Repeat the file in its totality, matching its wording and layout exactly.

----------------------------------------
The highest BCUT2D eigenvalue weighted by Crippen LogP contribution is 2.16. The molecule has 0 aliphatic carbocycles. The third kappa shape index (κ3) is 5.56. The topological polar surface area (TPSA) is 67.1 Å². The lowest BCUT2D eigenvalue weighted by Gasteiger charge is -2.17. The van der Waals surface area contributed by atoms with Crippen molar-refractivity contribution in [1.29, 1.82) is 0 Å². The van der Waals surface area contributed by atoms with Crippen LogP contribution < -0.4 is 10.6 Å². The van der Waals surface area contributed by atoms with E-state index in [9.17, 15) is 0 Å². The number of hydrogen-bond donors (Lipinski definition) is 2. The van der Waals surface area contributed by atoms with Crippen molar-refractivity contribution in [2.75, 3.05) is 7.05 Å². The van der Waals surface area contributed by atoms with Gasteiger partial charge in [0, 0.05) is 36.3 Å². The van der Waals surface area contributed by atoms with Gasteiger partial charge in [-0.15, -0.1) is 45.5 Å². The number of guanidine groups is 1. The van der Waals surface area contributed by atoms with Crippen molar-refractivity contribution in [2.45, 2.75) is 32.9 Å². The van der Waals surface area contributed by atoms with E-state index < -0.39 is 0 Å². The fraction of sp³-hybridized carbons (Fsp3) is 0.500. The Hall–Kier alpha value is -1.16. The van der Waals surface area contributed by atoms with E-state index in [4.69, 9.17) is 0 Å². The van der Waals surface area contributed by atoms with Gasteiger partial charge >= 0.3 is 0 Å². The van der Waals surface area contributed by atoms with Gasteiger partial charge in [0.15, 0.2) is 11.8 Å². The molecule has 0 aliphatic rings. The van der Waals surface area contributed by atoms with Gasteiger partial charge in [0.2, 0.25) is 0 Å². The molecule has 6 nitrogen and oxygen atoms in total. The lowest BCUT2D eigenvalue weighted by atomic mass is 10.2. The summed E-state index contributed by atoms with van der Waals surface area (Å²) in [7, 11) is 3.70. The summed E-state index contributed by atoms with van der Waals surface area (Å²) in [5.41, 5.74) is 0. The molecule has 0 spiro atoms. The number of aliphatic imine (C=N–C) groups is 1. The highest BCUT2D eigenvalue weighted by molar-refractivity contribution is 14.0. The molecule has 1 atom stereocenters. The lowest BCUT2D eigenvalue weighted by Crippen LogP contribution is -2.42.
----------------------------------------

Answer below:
The highest BCUT2D eigenvalue weighted by Crippen LogP contribution is 2.16. The molecule has 0 aliphatic carbocycles. The third kappa shape index (κ3) is 5.56. The topological polar surface area (TPSA) is 67.1 Å². The lowest BCUT2D eigenvalue weighted by Gasteiger charge is -2.17. The van der Waals surface area contributed by atoms with Crippen molar-refractivity contribution in [1.29, 1.82) is 0 Å². The van der Waals surface area contributed by atoms with Crippen LogP contribution < -0.4 is 10.6 Å². The van der Waals surface area contributed by atoms with E-state index in [9.17, 15) is 0 Å². The number of hydrogen-bond donors (Lipinski definition) is 2. The van der Waals surface area contributed by atoms with Crippen molar-refractivity contribution in [2.75, 3.05) is 7.05 Å². The van der Waals surface area contributed by atoms with Gasteiger partial charge in [0, 0.05) is 36.3 Å². The van der Waals surface area contributed by atoms with Gasteiger partial charge in [-0.15, -0.1) is 45.5 Å². The number of guanidine groups is 1. The van der Waals surface area contributed by atoms with Crippen molar-refractivity contribution in [2.45, 2.75) is 32.9 Å². The van der Waals surface area contributed by atoms with E-state index < -0.39 is 0 Å². The fraction of sp³-hybridized carbons (Fsp3) is 0.500. The Hall–Kier alpha value is -1.16. The van der Waals surface area contributed by atoms with E-state index in [4.69, 9.17) is 0 Å². The van der Waals surface area contributed by atoms with Gasteiger partial charge >= 0.3 is 0 Å². The van der Waals surface area contributed by atoms with Gasteiger partial charge in [0.15, 0.2) is 11.8 Å². The molecule has 0 aliphatic rings. The van der Waals surface area contributed by atoms with Gasteiger partial charge in [0.2, 0.25) is 0 Å². The molecule has 6 nitrogen and oxygen atoms in total. The lowest BCUT2D eigenvalue weighted by atomic mass is 10.2. The summed E-state index contributed by atoms with van der Waals surface area (Å²) in [7, 11) is 3.70. The summed E-state index contributed by atoms with van der Waals surface area (Å²) in [5.41, 5.74) is 0. The molecule has 0 spiro atoms. The number of aliphatic imine (C=N–C) groups is 1. The highest BCUT2D eigenvalue weighted by molar-refractivity contribution is 14.0. The molecule has 1 atom stereocenters. The lowest BCUT2D eigenvalue weighted by Crippen LogP contribution is -2.42.